Entry to the Championship is now given to the most-qualified 288 applicants from around the world, with half the places reserved for top players from the United Kingdom. Qualifying rounds for all players were first introduced in 1983, when the popularity of the led to the number of applicants increasing to unmanageable levels. Major golf nations are allocated entries on what amounts to a basis for their top applicants. For example, the 2010 entry list included players from the British Isles, mainland Europe, North America, South America, Asia and Africa
Hoylake is a seaside town within the Metropolitan Borough of Wirral, England. The town is located at the western corner of the Wirral Peninsula, near to the town of West Kirby. The Peninsula was part of the county of Cheshire, at the time of the Domesday it was within the Hundred of Wilaveston. At the 2001 census, the population of Hoylake was 5,710 of a population of 13,042. By the time of the 2011 Census population figures for Hoylake were no longer maintained, however figures do exist for the ward of Hoylake and Meols. The total population at this Census was 13,348, in 1690, William III set sail from Hoylake, known as Hyle or High-lake, with a 10, 000-strong army to Ireland, where his army was to take part in the Battle of the Boyne. The location of departure remains known as Kings Gap, the previous year a large force under Marshal Schomberg had departed from Hoylake on 12 August, crossing to Ireland to capture Carrickfergus. The present day township grew up in the 19th century around the fishing village of Hoose.
The name Hoylake was derived from Hoyle Lake, a channel of water between Hilbre Island and Dove Point. Protected by a wide sandbank known as Hoyle Bank and with a depth of about 20 feet. To facilitate safe access into the Hoylake anchorage, two lighthouses were constructed in 1763, the lower light was a wooden structure that could be moved according to differing tides and shifting sands to remain aligned to the upper light, which was a permanent brick building. Both of these structures were rebuilt a century later, the upper lighthouse, consisting of an octagonal brick tower, last shone on 14 May 1886 and is now part of a private residence in Valentia Road. The lower lighthouse, closer to the shore in Alderley Road, was deactivated in 1908, the township of Hoose was part of the West Kirby Parish, Wirral Hundred. It became part of Hoylake and West Kirby civil parish in 1894, the population was 60 in 1801,589 in 1851 and 2,701 in 1901. At that point, Hoylake ceased to be in Cheshire, Kings Gap roundabout is home to a sculpture by Scottish sculptor David Annand.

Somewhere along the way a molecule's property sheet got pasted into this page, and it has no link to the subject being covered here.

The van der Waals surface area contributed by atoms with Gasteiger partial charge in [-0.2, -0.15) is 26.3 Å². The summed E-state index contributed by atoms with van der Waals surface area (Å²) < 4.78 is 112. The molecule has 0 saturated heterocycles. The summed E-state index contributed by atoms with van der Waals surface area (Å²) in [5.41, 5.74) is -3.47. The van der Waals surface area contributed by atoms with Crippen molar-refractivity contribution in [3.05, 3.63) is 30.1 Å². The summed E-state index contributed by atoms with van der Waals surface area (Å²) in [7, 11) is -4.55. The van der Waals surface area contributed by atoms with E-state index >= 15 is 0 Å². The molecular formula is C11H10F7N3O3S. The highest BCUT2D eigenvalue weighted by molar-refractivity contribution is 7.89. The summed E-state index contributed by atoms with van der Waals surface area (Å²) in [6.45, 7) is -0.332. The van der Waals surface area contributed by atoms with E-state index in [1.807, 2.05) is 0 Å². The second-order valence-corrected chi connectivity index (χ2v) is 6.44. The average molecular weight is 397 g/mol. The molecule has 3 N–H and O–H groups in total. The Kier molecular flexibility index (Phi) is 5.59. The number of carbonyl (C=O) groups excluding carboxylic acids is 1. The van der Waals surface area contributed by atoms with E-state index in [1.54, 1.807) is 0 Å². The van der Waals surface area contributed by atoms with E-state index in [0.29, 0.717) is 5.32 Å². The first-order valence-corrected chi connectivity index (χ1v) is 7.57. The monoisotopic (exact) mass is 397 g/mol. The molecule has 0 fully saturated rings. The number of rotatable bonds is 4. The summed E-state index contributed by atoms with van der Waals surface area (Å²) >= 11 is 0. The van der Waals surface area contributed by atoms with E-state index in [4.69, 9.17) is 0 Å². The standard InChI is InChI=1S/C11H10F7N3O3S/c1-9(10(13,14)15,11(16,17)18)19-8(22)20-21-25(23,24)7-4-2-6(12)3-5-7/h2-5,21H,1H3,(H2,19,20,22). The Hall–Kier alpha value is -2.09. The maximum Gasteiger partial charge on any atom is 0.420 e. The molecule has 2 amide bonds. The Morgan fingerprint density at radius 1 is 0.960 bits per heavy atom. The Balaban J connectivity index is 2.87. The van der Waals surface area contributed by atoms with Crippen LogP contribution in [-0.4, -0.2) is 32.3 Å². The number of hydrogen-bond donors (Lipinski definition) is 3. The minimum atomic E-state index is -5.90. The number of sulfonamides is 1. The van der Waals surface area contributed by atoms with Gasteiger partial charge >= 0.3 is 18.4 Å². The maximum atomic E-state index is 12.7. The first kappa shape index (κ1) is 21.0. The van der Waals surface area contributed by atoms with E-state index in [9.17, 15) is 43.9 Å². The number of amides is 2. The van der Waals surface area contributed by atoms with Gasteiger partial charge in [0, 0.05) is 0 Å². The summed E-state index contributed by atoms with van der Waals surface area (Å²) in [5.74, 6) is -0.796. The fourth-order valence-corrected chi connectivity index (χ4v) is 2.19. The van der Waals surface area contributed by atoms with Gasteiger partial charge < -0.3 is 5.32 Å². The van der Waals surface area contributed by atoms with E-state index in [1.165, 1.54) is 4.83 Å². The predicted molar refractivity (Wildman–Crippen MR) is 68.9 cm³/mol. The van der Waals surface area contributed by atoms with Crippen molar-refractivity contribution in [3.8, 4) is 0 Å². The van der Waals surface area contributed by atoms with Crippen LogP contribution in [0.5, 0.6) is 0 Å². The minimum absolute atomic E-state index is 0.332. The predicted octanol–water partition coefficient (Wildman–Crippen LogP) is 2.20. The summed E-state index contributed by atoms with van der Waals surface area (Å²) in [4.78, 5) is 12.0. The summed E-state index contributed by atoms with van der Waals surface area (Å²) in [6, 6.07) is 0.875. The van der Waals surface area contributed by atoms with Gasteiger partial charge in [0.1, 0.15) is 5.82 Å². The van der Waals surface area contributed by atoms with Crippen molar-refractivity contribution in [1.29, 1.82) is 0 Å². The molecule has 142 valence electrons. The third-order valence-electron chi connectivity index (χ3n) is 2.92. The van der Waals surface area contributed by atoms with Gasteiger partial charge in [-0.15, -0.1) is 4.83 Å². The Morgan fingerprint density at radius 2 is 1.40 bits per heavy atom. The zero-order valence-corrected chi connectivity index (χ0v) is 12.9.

Called Knots, it consists of seabirds looping around four poles and it was commissioned by the council as part of the regeneration of Hoylake and was installed in June 2006 in time for the 2006 Open Championship. The Royal Hotel was built by Sir John Stanley in 1792, the numerous steam packet vessels sailing between Liverpool and North Wales which called at the hotel provided valuable patronage. By the mid-19th century a racecourse was laid out in the grounds of the hotel, the hotel building was demolished in the 1950s
Rowing is the act of propelling a boat using the motion of oars in the water, displacing water, and propelling the boat forward. The difference between paddling and rowing is that rowing requires oars to have a connection with the boat. In some localities, rear-facing systems prevail, in other localities, forward-facing systems prevail, especially in crowded areas such as in Venice, Italy and in Asian and Indonesian rivers and harbors. This is not strictly an either-or, because in different situations its useful to be able to row a boat facing either way. The current emphasis on the aspects of rowing has resulted in some new mechanical systems being developed. Rearward-facing systems, This is probably the oldest system used in Europe, a seated rower pulls on one or two oars, which lever the boat through the water. The pivot point of the oars is the fulcrum, the motive force is applied through the rowers feet. In traditional rowing craft, the point of the oars is generally located on the boats gunwale.
The actual fitting that holds the oar may be as simple as one or two pegs or a metal oarlock, in performance rowing craft, the rowlock is usually extended outboard on a rigger to allow the use of a longer oar for increased power. Sculling involves a seated rower who pulls on two oars or sculls, attached to the boat, thereby moving the boat in the direction opposite that which the rower faces, in some multiple-seat boats seated rowers each pull on a single sweep oar, usually with both hands. Boats in which the rowers are coordinated by a coxswain are referred to as a coxed pair/four/eight, sometimes sliding seats are used to enable the rower to use the leg muscles, substantially increasing the power available. An alternative to the seat, called a sliding rigger, uses a stationary seat. On a craft used in Italy, the catamaran moscone, the rower stands and this is a convenient method of manoeuvring in a narrow waterway or through a busy harbour. The Rantilla system of frontrowing oars uses inboard mounted oarlocks rather than a reversing transmission to achieve forward motion of the boat with a motion on the oars.
In ancient times, rowing vessels, especially galleys, were used in naval warfare and trade. Galleys had advantages over sailing ships, they were easier to maneuver, capable of bursts of speed. Galleys continued in use in the Mediterranean until the advent of steam propulsion and their use in northern Atlantic waters was less successful, finishing with their poor performance with the Spanish Armada. The Classical trireme used 170 rowers, galleys included even larger crews, trireme oarsmen used leather cushions to slide over the seats, which allowed them to use their leg strength as a modern oarsman does with a sliding seat
John Ball (golfer)